Preparing your whole chicken isn't much different than preparing a Thanksgiving turkey.
Here are some basics for practicing on your chicken:
Brine: A basic brine is calculated by the dry weight of salt and aromatics as a percentage of the weight of the meat.
At Ohio City Provisions, our basic brines are based on 3% salt, 2% sugar (can be omitted), and 0.5% spices and aromatics.
So if a 5# chicken is 80 ounces you will need is 2.4 ounces of salt (3% of 80), 1.6 ounces of sugar and 0.4 ounces of spice. Sometimes it is easier to convert everything to metric, so with 454 grams per lb, you can start doing the math there. Most digital kitchen scales easily switch to grams.
How to Brine: Take your dry ingredients - salt, sugar, spices - and dissolve them in simmering water. Cool the brine to below 40 degrees.
How much water to use? Good question. First find your brining vessel - maybe a glass bowl, maybe a dutch oven, maybe even a 5 gallon bucket (perfect for turkeys). Second, take your meat and place it in the vessel. Pour 1 quart of water at a time over the meat until it is completely submerged and count how many quarts were used. This water can then be dumped out.
Say you needed 8 quarts of water. Now, bring 8 quarts of fresh water to a simmer and dissolve the dry ingredients.
Chill the brine to below 40 degrees then pour it over your meat. Place brining vessel in the refrigerator.
How long to brine? Our rule of thumb is 1/2 inch per day. That means that the brine penetrates 1/2 inch into the meat per day, from each side. So for a chicken, 1 day is sufficient. For a turkey, 2 days is better.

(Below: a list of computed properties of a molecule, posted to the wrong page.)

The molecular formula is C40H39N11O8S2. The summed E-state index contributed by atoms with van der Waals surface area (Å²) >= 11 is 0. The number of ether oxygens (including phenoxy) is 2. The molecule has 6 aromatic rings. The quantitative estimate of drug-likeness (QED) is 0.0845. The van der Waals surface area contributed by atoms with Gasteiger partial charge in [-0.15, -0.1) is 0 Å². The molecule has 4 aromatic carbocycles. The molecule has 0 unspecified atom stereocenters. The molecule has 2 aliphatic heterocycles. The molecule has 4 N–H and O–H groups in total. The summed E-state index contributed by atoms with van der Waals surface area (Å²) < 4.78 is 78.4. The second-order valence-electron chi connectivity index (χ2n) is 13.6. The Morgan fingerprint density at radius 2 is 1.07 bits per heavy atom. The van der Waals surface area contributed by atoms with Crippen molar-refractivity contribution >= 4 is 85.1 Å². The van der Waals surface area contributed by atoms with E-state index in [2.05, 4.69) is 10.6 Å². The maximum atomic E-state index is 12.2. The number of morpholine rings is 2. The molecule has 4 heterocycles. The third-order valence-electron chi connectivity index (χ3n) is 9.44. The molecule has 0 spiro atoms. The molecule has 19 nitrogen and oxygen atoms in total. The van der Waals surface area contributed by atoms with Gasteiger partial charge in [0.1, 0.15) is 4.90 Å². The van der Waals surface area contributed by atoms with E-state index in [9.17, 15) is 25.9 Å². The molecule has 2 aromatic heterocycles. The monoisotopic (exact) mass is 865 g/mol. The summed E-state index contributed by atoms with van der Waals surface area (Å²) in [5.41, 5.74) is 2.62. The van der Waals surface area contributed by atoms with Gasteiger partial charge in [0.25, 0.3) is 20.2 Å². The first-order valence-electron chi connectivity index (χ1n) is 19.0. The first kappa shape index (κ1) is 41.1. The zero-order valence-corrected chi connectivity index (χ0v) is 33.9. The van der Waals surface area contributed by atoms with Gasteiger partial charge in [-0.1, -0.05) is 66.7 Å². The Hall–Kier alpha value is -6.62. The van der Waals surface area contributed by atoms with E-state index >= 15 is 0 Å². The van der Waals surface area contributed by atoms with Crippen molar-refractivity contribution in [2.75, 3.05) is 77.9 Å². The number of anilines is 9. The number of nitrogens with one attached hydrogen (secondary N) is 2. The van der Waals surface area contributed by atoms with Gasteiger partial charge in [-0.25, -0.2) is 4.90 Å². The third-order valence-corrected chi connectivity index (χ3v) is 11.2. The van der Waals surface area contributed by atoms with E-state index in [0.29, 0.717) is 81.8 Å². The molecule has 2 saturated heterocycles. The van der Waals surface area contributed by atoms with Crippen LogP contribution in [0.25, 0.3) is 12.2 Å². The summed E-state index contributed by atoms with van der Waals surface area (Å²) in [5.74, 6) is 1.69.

Will my chicken be salty? No, if your brine is balanced, it will not be salty and you can not overbrine. Instead your chicken will be moist and well seasoned.
How to Roast: Remove your chicken from the brine 1 day before cooking. Place on a plate, uncovered, in the refrigerator to allow the skin to dry out.
Pull your chicken from the fridge an hour or two before roasting. You want it to be closer to room temperature than refrigerator temperature when you roast.
Preheat your oven to 425 degrees. Brush the skin of your chicken with oil or melted butter. Season with salt and pepper. Do not stuff the cavity with anything other than aromatics such as herbs, onion, garlic, etc. You want air flow.
Place chicken in the oven, uncovered, on a roasting rack or a bed of carrots and onions (if you don't have a roasting rack). Cook for approximately 30 minutes or until skin is golden and crispy. Reduce heat to 350 and roast until a thermometer reads 158 degrees in the thigh.
Remove from the oven and allow the chicken to rest for 15 minutes before carving. The internal temperature will continue to rise as it rests.
If you have any questions check out our guide to cooking a whole chicken